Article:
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How newsletters and crowdfunding are improving the prospects for book authors

Craig Mod shares some amazing insights for people in all professionals who want to make a living from words. The primacy of the newsletter in finding an audience is the most reassuring. Having a direct channel with one's readers doesn't necessarily lead to big income, but it does lead to crucial connections and feedback that fuel a writing career. 

Wired: The 'Future Book' Is Here, but It's Not What We Expected, 2018-Dec-20 by Craig Mod

Crucial Tech for an Author: Email ...

Almost every writer or artist I know has a newsletter. One way to understand this boom is that as social media has siloed off chunks of the open web, sucking up attention, the energy that was once put into blogging has now shifted to email. Robin Sloan, in a recent—of course—email newsletter, lays it out thusly:

In addition to sending several email newsletters, I subscribe to many, and I talk about them a lot; you might have heard me say this at some point (or seen me type it) but I think any artist or scholar or person-in-the-world today, if they don't have one already, needs to start an email list immediately.

Why? Because we simply cannot trust the social networks, or any centralized commercial platform, with these cliques and crews most vital to our lives, these bands of fellow-travelers who are—who must be—the first to hear about all good things. Email is definitely not ideal, but it is: decentralized, reliable, and not going anywhere—and more and more, those feel like quasi-magical properties. [end Sloan quote]... 

Newsletters as Books

In 2008, WIRED co-founder and technologist Kevin Kelly predicted how the internet and email would allow creators to be independent. He called it the 1,000 True Fans theory of market building. Now the payments and funding and production pieces are in place to allow someone—given 1,000 fervent and supportive fans—to reliably publish for fun and profit. Stratechery is just an archetypical example of Kelly’s 1000 True Fans theory in practice.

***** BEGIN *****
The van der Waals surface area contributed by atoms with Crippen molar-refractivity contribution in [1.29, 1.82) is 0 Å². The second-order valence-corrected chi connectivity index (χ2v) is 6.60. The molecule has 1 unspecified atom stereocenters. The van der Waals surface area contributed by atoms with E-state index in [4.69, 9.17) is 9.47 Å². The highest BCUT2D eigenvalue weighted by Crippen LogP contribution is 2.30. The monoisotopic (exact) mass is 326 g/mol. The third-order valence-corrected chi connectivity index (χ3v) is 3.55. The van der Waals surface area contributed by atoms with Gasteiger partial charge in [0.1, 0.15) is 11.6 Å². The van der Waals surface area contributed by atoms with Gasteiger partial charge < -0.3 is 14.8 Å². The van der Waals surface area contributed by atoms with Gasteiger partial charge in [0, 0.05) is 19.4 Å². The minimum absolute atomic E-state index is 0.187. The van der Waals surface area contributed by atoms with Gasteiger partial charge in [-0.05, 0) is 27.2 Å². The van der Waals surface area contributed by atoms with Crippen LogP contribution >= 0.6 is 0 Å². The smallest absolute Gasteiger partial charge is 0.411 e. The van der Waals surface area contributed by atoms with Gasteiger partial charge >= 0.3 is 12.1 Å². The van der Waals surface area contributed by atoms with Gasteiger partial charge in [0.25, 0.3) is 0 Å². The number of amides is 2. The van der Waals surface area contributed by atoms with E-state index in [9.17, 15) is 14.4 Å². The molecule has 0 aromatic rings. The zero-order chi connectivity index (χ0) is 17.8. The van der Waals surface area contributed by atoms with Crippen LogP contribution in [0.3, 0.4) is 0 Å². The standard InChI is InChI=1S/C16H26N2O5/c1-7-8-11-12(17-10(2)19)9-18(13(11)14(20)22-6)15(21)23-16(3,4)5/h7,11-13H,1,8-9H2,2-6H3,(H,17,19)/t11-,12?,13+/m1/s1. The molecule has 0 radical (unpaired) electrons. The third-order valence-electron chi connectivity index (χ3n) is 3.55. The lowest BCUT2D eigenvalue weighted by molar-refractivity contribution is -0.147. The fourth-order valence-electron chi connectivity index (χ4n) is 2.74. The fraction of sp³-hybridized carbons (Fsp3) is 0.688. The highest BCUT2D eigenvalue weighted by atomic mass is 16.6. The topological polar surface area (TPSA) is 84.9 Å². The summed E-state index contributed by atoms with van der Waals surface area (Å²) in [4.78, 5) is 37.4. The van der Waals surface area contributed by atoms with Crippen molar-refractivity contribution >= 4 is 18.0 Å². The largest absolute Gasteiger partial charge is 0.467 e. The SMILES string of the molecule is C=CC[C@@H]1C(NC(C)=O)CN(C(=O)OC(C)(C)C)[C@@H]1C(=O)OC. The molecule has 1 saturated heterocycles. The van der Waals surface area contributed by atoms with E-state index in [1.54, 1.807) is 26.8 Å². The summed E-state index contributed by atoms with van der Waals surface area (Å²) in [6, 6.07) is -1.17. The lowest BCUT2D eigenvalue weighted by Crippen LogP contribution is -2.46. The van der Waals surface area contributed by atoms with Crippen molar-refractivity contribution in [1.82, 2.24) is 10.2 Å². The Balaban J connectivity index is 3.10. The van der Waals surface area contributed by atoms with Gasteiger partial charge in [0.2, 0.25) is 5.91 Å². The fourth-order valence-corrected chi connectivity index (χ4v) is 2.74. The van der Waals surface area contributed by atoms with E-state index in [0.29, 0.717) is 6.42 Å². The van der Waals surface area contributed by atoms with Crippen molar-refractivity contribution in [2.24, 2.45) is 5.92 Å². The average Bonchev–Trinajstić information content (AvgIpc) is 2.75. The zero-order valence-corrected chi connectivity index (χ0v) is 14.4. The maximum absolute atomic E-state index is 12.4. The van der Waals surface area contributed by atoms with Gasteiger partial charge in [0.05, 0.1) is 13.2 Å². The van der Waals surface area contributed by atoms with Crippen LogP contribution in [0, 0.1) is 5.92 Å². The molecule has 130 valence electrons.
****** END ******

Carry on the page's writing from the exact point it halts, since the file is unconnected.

Folks like Ben Thompson are effectively writing books. Take a year of his essays, edit them for brevity and clarity, and you’d have a brilliant edition of This Year in Tech. And so in a strange way, Stratechery in paid newsletter form is as much a Future Book as a bounded Kindle edition.... 

For a “book” is just the endpoint of a latticework of complex infrastructure, made increasingly accessible. Even if the endpoint stays stubbornly the same—either as an unchanging Kindle edition or simple paperback—the universe that produces, breathes life into, and supports books is changing in positive, inclusive ways, year by year. The Future Book is here and continues to evolve. You’re holding it. It’s exciting. It’s boring. It’s more important than it has ever been.

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